Microsoft Teams is going to replace Skype for Business Online. Microsoft Teams is now generally available in Office 365 so it’s a good time to take a look at how you can install Microsoft Teams so it’s installed on every computer in your organization.
In this article, we will look into how you can Install or Deploy Microsoft Teams. Using the setup.exe or the MSI file to deploy the Teams Installer.
Background information about Microsoft Teams Installation
Before we start installing Microsoft Teams I first need to explain a bit about the installation self. Or to be more specific, about the location of the installation. Microsoft wants Teams to be always up to date for the best user experience.
Normal users can’t install or update software that is installed under the Program Files folder, so they decided to install Microsoft Teams in the local AppData of the user. This way Teams can stay up to date because the user can install in the AppData folder.
But this also means that there will be a Teams.exe for every user that logs in to a computer. Not an ideal situation for larger organizations. Also, Software Restriction Policies can be an issue, blocking users from installing or updating Microsoft Teams in the AppData folder.
The MSI won’t fix this issue, it will only prepare the installer on the computer so Teams will be installed automatically after a user logs in.
Installing Microsoft Teams
Users can Install Microsoft Teams themself, they can download the installer from the Teams website or from the Microsoft Teams download page. The users don’t need administrator rights to install, because Teams will be installed in the user’s profile folder.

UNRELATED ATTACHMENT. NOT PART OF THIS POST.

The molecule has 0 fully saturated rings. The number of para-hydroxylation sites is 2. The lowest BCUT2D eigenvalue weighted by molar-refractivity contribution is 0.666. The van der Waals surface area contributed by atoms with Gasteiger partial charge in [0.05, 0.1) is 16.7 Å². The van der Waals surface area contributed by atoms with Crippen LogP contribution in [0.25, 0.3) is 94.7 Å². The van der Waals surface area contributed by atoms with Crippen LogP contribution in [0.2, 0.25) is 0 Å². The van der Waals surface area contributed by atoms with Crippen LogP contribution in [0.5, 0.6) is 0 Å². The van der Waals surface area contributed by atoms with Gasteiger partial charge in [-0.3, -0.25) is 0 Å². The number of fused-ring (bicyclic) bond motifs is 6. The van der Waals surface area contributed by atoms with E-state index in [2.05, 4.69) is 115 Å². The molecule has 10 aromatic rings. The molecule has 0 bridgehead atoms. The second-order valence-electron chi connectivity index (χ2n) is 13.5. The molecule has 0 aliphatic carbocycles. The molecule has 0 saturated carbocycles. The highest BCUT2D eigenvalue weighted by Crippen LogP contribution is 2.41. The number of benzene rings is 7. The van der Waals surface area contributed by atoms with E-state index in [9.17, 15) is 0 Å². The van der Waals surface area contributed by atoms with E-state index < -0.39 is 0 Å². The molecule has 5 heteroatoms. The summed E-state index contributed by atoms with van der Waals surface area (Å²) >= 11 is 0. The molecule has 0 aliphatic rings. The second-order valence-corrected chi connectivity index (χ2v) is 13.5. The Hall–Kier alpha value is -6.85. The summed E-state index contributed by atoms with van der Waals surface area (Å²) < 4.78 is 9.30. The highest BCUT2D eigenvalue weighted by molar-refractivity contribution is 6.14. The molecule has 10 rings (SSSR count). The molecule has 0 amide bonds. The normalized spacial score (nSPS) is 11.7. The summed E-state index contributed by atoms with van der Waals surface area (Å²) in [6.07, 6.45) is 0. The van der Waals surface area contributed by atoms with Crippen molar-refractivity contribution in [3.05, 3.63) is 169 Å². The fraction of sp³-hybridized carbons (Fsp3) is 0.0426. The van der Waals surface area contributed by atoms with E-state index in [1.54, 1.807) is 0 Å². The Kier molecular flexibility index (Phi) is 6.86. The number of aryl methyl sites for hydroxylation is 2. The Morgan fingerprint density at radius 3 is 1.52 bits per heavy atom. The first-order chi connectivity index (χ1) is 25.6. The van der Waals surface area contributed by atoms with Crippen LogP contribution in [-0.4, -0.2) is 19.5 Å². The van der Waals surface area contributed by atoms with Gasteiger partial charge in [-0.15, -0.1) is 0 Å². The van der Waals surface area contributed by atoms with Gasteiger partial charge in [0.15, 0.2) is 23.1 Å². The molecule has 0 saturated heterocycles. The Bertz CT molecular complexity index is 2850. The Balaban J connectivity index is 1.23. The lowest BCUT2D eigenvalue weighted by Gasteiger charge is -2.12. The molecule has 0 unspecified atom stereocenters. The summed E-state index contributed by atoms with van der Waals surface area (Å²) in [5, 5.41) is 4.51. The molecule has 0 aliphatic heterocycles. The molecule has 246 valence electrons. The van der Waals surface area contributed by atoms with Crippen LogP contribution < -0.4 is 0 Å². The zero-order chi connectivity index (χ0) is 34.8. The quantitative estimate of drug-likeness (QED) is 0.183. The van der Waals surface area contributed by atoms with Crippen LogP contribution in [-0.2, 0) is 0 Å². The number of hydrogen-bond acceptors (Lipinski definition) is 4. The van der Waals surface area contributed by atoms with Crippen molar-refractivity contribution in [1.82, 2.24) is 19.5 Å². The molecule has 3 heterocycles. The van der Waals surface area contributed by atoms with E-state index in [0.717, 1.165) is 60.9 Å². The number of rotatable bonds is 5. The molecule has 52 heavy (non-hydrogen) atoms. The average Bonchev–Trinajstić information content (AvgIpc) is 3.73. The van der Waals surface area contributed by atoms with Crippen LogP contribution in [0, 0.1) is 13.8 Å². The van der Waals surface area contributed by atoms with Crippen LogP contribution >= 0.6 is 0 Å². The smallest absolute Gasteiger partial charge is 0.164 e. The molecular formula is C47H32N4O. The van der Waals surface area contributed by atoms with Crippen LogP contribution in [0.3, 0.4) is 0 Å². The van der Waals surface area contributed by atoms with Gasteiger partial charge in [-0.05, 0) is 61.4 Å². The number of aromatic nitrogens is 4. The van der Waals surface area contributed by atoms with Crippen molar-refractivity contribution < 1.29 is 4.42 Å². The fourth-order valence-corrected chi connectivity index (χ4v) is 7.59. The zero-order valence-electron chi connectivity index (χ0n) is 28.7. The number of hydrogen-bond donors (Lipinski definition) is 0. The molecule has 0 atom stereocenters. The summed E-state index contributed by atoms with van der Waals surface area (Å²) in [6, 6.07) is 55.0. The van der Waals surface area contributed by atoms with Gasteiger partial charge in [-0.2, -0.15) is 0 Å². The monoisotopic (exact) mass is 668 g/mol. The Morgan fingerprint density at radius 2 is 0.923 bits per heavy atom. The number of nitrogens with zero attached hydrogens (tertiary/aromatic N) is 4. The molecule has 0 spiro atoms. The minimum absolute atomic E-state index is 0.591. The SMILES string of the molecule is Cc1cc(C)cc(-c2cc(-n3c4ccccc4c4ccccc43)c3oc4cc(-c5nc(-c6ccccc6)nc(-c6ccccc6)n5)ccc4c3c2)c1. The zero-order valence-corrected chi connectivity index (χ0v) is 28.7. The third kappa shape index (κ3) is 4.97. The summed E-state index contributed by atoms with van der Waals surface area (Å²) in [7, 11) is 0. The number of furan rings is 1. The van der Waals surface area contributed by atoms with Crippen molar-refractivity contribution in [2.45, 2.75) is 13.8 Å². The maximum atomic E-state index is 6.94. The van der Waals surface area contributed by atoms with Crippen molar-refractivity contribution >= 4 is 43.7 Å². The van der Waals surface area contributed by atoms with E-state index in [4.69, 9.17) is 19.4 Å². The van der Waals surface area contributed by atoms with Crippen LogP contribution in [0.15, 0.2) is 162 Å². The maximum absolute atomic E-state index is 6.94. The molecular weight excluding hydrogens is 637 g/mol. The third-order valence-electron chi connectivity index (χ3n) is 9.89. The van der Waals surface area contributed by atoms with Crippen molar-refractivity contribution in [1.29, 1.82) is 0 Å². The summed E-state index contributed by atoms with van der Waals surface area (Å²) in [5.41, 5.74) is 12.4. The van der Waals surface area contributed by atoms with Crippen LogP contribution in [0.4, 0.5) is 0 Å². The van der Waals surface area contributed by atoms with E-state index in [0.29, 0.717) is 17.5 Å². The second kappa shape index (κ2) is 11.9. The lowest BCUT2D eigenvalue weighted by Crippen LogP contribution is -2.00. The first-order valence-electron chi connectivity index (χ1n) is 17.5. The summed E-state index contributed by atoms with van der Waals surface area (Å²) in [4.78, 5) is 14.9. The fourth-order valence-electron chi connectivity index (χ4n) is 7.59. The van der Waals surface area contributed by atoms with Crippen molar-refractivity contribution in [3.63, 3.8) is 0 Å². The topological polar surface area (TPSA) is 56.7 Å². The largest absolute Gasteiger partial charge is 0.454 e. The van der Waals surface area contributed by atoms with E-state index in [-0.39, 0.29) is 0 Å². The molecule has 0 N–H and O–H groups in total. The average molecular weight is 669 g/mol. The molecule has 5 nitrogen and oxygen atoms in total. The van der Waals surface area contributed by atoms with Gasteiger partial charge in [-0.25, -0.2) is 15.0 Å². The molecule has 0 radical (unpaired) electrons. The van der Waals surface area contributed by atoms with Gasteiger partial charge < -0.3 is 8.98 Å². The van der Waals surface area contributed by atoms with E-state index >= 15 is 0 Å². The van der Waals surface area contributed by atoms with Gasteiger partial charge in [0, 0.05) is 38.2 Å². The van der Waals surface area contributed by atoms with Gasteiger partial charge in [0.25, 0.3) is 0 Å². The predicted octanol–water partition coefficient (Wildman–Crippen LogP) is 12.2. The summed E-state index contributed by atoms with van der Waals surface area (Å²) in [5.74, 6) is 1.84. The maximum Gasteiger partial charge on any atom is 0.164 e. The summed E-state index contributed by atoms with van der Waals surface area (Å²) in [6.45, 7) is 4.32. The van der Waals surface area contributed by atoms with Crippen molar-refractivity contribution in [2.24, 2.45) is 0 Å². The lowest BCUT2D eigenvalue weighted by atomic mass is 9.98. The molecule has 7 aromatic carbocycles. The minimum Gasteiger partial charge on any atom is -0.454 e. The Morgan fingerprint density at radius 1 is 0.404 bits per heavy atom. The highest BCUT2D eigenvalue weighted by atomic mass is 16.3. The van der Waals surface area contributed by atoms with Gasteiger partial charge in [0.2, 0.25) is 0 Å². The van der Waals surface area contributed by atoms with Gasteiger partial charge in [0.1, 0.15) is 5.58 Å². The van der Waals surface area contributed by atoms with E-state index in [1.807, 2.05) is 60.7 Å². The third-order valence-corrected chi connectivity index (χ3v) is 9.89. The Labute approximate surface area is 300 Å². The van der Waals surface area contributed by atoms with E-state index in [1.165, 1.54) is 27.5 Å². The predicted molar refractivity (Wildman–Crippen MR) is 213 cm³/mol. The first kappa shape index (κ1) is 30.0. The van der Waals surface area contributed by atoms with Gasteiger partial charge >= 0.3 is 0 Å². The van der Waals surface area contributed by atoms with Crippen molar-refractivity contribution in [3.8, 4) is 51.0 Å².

After the user is logged in on https://teams.microsoft.com he or she gets the online version of Microsoft Teams. In the lower-left corner, you will find the menu item “App Downloaden”, this will download and install the Microsoft Teams Desktop App.
Microsoft Teams is self-updating, so the users don’t have to worry about keeping the client up to date.
The Microsoft Teams Client is available for Windows, Mac and Mobile phones. By default, the client will be installed in the user profile, %userprofile%\Appdata\Local\Microsoft\Teams.
Preparing for Microsoft Teams Deployment
Now we don’t want every user needs to download and install Microsoft Teams themself. So we have two options to deploy it to the user.
Before we create a deployment script, we first need to download the client. There are two versions available:
- Normal installer for Windows and Mac. You can download these at Microsoft. The setup.exe only comes with the basic switches for silent install or uninstall
- There is also an MSI package available for Windows. This package is suitable to use with a deployment program like PDQ or SCCM and can also be used with a GPO. You can download the Microsoft Teams 32bit Client MSI file here and the 64bit Client here.
Using the Setup.exe Installer
The Microsoft Teams Setup.exe installer only comes with a silent install or silent uninstall switch. You can use this to create a PowerShell script that runs when a user logs in to install the Teams Client.